Last weekend I went up to the big city to the Fashion and Textile Museum to see their latest exhibition: Riviera Style- Resort and swimwear since 1900. Here, I'm going to share some information I learned as well as give a brief preview of the different outfits on show. Let's dive in (pun intended!)
The information leaflet we were given at the start describes the exhibition as celebrating 'the rich array of clothing worn in and by the sea, and focuses on how clothing design, fabric and attitudes to exposing the body have changed since the late nineteenth century'.
Visits to the seaside first became popular in the 18th century and as the trend for visits to the sea increased, specialist clothing was developed to enable bathing whilst still preserving the wearer's modesty (this was the early 1900s!)
Women initially wore bathing dresses with bloomers, an over dress, stockings, headgear and boots- no skin on show here! Men wore short-legged drawers and later a one-piece, knee length costume.
Some of the early examples of bathing suits were made of woven flannel and serge (fabric which absorbs a lot of water). Just imagine how that would have felt after a quick dip in the sea- not for me!
As you walk through the exhibition you see an increase in exposure of the body- the women's suits slowly getting shorter and more revealing and the men's swim tops with cut out sections- testing the boundaries (or should we say, waters- sorry another pun!) of fashion and society!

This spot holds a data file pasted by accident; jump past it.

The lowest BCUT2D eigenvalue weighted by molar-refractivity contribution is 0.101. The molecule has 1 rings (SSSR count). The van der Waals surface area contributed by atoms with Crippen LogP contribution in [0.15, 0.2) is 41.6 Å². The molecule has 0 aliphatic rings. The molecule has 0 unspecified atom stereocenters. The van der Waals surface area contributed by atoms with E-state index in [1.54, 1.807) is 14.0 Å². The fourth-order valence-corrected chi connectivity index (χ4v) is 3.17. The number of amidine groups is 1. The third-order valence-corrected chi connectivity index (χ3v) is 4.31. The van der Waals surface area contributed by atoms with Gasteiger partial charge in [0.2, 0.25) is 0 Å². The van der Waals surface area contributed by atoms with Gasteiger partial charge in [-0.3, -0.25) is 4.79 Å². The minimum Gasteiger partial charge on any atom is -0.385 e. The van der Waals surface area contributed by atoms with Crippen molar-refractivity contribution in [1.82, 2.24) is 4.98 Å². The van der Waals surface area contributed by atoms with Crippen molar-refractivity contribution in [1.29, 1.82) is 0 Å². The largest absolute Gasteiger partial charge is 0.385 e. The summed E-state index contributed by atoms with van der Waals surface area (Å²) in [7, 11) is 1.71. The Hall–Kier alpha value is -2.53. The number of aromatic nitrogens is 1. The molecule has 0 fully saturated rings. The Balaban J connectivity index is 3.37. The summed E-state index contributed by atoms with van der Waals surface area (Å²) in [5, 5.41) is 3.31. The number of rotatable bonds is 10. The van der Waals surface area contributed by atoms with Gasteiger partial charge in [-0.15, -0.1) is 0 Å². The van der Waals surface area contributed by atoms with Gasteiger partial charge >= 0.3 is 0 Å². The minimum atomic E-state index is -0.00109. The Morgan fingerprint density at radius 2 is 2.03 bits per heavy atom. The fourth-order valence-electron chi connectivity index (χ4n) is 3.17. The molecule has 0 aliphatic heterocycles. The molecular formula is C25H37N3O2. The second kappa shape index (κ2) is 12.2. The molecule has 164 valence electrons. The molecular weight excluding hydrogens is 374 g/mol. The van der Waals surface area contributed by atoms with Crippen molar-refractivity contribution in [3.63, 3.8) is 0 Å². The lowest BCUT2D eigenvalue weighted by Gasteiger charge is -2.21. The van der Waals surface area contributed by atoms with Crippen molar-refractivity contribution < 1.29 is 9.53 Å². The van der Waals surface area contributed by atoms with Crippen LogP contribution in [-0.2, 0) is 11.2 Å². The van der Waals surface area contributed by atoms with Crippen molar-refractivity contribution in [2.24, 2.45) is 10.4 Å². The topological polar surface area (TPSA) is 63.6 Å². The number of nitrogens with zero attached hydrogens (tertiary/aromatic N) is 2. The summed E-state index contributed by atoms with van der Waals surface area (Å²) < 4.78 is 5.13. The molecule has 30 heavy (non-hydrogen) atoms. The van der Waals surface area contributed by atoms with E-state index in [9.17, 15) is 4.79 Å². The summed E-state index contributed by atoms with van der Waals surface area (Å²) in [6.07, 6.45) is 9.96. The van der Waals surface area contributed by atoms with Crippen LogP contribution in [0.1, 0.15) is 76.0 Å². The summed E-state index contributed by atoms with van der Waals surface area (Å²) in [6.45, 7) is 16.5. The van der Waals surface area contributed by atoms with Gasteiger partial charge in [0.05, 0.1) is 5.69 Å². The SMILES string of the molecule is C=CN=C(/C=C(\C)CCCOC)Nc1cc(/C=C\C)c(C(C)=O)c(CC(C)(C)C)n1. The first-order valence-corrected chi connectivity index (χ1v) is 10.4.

It was fascinating to walk through this exhibition and see the changes of styles, fabrics and colours from the start of the bathing suit trend to the modern day. As each decade passes, something new was to be seen or developed. In the 1950s for example, more structure was added to the swimsuit to give it a more 'corseted' feel. This enabled the swimsuits to do away with straps (and therefore aided a more even sun tan!). During the 1960s elastane was developed which enabled a better fit without internal structure being added.
My favourite piece from the exhibition is this wonderful beauty...
I saw this across the room and my eyes were instantly drawn to the style lines and the fabulous colours! This was an example of a costume worn in the Miss Great Britain competitions. If only they made them like they used to!
The exhibition is open until 30th of August and I would recommend a visit if you're in London this summer. Tickets are £8.80 for adults and concessions are available.
As a side note, the next exhibition to be held at the fashion & textile museum is 'Liberty in Fashion' which looks AMAZING! I love Liberty fabrics and cannot wait to see this.
Let me know in the comments if you've seen this exhibition- I'd love to know which era of swimwear were your favourites!